Petitioner seeks an order pursuant to section 623 of the Business Corporation Law to determine the fair value of her stock in Adirondack Industries, Inc. by the court or by an appointed appraiser. Respondent opposes the petition as being untimely brought. (CPLR 404, subd. [a].) On September 7, 1968, petitioner, the record owner of 1,000 shares of stock of Adirondack Industries, Inc., received notice of a proposed merger with Rowan Industries, Inc. On September 13 petitioner filed a written objection to the merger. The meeting was held on September 16 and on September 25 petitioner was advised that the merger had been authorized. On October 1, petitioner elected to dissent to the merger and demanded payment for her stock. On October 22, she received an offer to purchase, but the offer was not "accompanied by a balance sheet of the corporation whose shares the dissenting shareholder holds as of the latest available date". (Business Corporation Law, § 623 subd. [g].) On October 22 she forwarded her stock to petitioner's transfer agent, and the next day asked that the company send her the required financial information. It was never forwarded.
The offer was made in good faith and was treated as such by the petitioner. The fact that it was not complete did not invalidate it to the extent that the stockholder would be required to proceed under subdivision (h) of section 623 of the Business Corporation Law. The petitioner treated the action as a valid offer, forwarded her stock as required (Business Corporation Law, § 623, subd. [f]), and waited for a response to her request for the missing financial information. The corporation could have started a proceeding itself which it elected not to do. In the meantime, the stockholder did not have sufficient information before her in order to make a decision on the offer. This in itself would seem to be proper grounds for the court to grant an extension of time under section 623 (subd. [h], par. ) of the Business Corporation Law. Incidentally, the discretion given to the court in extending this time period is not present in former section 21 of the Stock Corporation Law.
The process of appraisal "was designed to meet two evils which arose because of limitations upon the powers of the majority shareholders to bind the minority to a course of action beyond the powers of the majority, which might well be greatly to the advantage of those engaged in a corporate enterprise." (Anderson v. International Mins. & Chem. Corp., 295 N. Y. 343, 349.) Continuing in that decision the court cited Matter of Timmis (200 N. Y. 177, 181) regarding the two evils (1) the injustice to the bulk of the stockholders in limiting their ability to sell all or part of their business, and (2) the injustice to the minority stockholders in requiring them to go along with the majority and accept a change in the business. The legislation was intended to correct the inherent defects in the corporation law to enable the majority to sell and guarantee the rights of the minority to fair and just compensation.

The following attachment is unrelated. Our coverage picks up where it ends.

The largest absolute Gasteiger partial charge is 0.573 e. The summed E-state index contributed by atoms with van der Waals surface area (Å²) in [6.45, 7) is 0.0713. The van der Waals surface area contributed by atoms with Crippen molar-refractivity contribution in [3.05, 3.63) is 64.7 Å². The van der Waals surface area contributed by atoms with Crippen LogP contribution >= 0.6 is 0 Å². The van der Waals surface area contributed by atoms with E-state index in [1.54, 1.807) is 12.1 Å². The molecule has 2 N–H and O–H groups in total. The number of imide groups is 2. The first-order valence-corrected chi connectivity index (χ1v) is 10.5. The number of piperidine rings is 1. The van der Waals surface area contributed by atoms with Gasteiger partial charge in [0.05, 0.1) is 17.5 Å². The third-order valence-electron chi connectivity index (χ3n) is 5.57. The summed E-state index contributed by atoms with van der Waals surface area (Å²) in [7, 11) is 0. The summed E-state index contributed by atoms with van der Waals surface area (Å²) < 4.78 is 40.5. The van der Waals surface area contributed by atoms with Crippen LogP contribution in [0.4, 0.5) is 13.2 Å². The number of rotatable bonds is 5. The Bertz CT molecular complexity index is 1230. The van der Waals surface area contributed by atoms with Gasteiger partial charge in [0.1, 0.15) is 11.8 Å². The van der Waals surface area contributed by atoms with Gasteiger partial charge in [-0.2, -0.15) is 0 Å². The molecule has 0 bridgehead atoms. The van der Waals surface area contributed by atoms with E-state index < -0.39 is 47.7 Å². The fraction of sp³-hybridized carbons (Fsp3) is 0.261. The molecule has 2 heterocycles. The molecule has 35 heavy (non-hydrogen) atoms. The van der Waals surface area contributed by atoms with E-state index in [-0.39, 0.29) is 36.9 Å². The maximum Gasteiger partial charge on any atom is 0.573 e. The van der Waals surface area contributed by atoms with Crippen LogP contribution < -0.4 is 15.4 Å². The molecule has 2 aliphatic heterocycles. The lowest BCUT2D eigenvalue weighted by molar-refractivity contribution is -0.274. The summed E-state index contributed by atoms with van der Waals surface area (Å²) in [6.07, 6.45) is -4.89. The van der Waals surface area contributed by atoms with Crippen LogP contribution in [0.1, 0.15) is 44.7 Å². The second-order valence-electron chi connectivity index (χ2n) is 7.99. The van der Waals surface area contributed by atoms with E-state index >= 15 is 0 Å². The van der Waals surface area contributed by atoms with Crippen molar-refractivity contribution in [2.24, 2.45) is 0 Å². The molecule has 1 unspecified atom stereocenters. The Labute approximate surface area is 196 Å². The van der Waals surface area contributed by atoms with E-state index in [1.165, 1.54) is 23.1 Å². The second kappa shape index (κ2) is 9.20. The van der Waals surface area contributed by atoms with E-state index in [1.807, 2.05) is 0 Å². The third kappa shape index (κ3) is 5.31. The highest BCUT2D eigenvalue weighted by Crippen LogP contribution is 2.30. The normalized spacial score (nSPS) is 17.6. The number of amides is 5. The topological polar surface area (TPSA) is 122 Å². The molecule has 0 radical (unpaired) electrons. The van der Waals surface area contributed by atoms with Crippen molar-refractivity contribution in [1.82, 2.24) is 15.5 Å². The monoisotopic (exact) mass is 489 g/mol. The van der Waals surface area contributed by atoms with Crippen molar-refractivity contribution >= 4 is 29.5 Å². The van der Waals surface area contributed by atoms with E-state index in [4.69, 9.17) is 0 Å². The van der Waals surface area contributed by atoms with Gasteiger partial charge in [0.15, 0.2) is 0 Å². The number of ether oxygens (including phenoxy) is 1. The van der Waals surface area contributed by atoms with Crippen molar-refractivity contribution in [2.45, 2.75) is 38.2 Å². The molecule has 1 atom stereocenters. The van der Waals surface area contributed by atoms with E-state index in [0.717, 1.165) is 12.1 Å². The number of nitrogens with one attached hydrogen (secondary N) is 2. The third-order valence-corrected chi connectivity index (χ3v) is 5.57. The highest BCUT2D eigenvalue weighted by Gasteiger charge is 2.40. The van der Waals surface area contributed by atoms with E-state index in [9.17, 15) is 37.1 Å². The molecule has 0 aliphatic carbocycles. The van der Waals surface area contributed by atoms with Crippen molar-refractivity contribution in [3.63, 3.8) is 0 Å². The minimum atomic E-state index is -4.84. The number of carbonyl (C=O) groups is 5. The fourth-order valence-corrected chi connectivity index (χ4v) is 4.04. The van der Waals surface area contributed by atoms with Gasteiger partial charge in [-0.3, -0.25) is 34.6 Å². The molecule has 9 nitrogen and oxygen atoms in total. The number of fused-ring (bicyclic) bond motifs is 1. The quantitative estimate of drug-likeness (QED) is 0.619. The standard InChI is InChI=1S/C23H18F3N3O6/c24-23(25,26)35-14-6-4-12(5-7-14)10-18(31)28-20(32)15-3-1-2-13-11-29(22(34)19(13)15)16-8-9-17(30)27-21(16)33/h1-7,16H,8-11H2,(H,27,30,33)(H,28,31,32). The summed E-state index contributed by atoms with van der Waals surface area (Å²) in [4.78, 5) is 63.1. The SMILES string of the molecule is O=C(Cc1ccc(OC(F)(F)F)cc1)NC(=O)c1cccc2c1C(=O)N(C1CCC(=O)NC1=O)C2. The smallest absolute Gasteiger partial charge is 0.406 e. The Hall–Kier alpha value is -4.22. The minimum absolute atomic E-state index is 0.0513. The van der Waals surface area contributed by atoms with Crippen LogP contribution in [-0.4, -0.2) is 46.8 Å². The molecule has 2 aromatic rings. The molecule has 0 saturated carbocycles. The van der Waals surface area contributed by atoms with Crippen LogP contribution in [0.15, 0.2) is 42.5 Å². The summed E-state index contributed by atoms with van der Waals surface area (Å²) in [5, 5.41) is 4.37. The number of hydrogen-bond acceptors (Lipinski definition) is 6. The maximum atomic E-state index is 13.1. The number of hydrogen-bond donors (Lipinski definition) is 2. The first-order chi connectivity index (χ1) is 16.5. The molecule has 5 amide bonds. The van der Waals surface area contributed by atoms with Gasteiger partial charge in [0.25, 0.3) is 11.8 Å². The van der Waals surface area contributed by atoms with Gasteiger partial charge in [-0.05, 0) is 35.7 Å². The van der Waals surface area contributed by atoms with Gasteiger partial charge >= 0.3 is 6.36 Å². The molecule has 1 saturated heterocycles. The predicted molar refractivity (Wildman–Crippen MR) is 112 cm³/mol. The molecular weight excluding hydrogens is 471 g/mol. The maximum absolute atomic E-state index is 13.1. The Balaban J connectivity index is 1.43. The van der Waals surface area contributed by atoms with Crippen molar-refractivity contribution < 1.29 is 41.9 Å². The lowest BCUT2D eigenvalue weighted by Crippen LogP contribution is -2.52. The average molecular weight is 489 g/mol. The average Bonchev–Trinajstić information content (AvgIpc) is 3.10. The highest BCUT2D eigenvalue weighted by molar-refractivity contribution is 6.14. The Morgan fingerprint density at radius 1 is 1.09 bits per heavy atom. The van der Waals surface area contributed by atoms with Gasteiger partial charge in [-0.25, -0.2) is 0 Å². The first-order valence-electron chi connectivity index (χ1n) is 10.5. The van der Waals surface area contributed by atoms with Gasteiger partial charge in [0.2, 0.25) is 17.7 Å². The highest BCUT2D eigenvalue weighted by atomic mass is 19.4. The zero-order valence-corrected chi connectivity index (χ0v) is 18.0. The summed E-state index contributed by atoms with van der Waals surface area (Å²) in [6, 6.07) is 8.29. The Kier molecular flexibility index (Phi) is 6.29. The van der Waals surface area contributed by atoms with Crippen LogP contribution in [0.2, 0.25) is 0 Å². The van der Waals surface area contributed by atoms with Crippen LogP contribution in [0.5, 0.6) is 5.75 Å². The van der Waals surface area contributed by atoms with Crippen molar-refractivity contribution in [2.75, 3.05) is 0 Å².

Some decisions have implied that there should be strict adherence to the time requirements. (Matter of McKinney [ Bush Term. Bldg. Co.], 306 N. Y. 207; Matter of Wiedersum v. Transvision Electronics, 41 Misc. 2d 936; Matter of Getz, 5 Misc. 2d 274.) In examining the facts, it is apparent that either the time period was grossly excessive or there was a total disregard for the statutory requirements. In Matter of Wiedersum, (supra, p. 939) the court stated the rule: "Although the courts have excused, under certain circumstances, minority dissenters from the literal requisites of section 21 (Matter of Kunin [ Title Guar. & Trust Co.], 306 N. Y. 967; Matter of McKay v. Teleprompter Corp., 17 A.D.2d 299), to grant such relief to the present petitioners would so drastically tilt the equilibrium of interests created by section 21 of the Stock Corporation Law as to constitute complete rejection of the unequivocal legislative mandate."
The Legislature intended that the court have some discretion in view of the language of section 623 (subd. [h], par. ) of the Business Corporation Law: "If such proceeding is not instituted within such thirty day period, all dissenter's rights shall be lost unless the supreme court, for good cause shown, shall otherwise direct."
In upholding the stockholder's petition, there would be no drastic effect on the equilibrium of interests created by section 623 of the Business Corporation Law (formerly Stock Corporation Law, § 21). There is no indication that the corporation will be prejudiced in any way by the delay of 25 days in serving the petition. The corporation had no reason to believe that the petitioner intended to withdraw her demand for payment. On the other hand, if the petition were to be dismissed, it would result in substantial prejudice to the stockholder, and she would be deprived of her right to payment. (Matter of Sasseen v. Danco Ind., 20 A.D.2d 657.) There are also other circumstances which persuade a finding that there is sufficient cause to extend the time in this case. The petitioner resides out of the State, her attorney was ill for a week during the time period, and there is evidence that negotiations continued throughout the period.
The motion to dismiss the petition is denied. Under the circumstances presented, an appraiser should be appointed to determine the fair and reasonable value of petitioner's stock. Unless the parties agree upon an appraiser within ten days of the date of this decision, the court will appoint one.
The motion to dismiss the petition is denied.